Massachusetts Historical Commission - 2006 Preservation Award Winners
Salem Jail Complex Salem
 
Wistariahurst Carriage House • Holyoke

Adaptive Reuse

The original portion of the Salem Jail and the Federal-style, brick Jail Keeper's House were constructed between 1811 and 1813. The Jail Keeper's House is attributed to Salem's famous native architect Samuel McIntire, a wood carver who also designed public buildings and homes. The jail, constructed of Rockport granite, was substantially enlarged in 1884-85. The addition was designed by Gridley J. F. Bryant, who also designed Boston's Old City Hall, Arlington Street Church, and Charles Street Jail. Bryant's innovative design revolutionized the general layout of jails across the country, with all cell blocks placed in a central core, using borrowed light and ventilation from the outer shell of the building; the octagonal cupolas centered on each wing were key components of the building's ventilation system.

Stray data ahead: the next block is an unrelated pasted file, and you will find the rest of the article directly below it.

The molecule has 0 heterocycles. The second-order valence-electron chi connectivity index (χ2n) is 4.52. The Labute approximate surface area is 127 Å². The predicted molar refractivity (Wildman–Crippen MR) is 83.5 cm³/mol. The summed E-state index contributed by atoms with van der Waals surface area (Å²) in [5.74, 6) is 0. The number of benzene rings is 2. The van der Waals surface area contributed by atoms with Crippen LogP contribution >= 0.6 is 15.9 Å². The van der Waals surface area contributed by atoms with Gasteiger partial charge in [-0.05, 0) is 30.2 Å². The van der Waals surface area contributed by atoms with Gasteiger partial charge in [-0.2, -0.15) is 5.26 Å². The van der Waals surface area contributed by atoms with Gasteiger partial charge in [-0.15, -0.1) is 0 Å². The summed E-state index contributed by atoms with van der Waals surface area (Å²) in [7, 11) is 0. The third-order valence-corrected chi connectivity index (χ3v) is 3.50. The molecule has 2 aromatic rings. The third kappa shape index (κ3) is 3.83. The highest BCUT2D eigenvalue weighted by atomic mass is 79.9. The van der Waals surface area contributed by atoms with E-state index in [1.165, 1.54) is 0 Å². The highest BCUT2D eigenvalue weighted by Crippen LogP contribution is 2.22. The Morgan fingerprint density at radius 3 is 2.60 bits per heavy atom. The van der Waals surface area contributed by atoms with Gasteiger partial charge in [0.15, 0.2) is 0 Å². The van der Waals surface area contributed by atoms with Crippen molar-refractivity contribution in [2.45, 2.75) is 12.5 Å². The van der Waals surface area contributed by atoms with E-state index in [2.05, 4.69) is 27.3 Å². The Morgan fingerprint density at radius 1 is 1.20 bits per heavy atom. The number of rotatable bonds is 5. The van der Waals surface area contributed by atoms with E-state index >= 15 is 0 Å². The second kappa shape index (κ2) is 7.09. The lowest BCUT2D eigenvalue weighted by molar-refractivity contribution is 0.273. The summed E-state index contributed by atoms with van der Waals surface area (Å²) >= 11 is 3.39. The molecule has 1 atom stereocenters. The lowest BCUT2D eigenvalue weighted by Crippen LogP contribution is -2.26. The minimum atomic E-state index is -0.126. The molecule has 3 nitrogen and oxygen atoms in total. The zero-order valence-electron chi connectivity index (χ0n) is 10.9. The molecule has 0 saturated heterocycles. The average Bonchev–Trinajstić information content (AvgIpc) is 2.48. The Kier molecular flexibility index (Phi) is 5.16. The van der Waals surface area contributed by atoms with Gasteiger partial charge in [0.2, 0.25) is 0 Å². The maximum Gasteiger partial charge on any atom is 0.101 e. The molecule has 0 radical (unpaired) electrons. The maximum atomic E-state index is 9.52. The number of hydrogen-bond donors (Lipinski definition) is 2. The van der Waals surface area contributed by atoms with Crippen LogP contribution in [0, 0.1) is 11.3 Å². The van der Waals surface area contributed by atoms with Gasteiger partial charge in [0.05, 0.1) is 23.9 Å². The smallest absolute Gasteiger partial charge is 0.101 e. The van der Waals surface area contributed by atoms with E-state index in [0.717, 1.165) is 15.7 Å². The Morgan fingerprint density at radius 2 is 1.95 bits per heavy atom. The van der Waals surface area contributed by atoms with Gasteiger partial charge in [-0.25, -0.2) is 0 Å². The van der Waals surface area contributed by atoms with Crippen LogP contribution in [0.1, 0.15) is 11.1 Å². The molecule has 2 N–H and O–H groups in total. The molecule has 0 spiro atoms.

Following its closing in 1991, the property fell into disrepair. A 1996 fire in the Jail Keeper's House destroyed much of its interior finishes, portico, and entrance surround. After the fire, the City of Salem gained ownership of the complex from the state and, with the assistance of an MPPF grant, stabilized the building by installing a new roof and securing all openings. The city then explored reuse opportunities to ensure the property's future preservation, selecting New Boston Ventures to develop the complex into 23 units of housing, a restaurant, and an active, landscaped site. After 20 years of being vacant, extensive water infiltration had resulted in deteriorated finishes and structural members. The adaptive reuse project included refurbishment of cupolas and ventilators, masonry restoration, repair and replacement of missing and damaged slate, and re-creation of the metal arched entrance gate and the McIntire-designed circular floating staircase in the Jail Keeper's House. Doors and windows from the jail cells were creatively used throughout public corridors, and an original granite-slab door was retained as a prominent design element in the restaurant.

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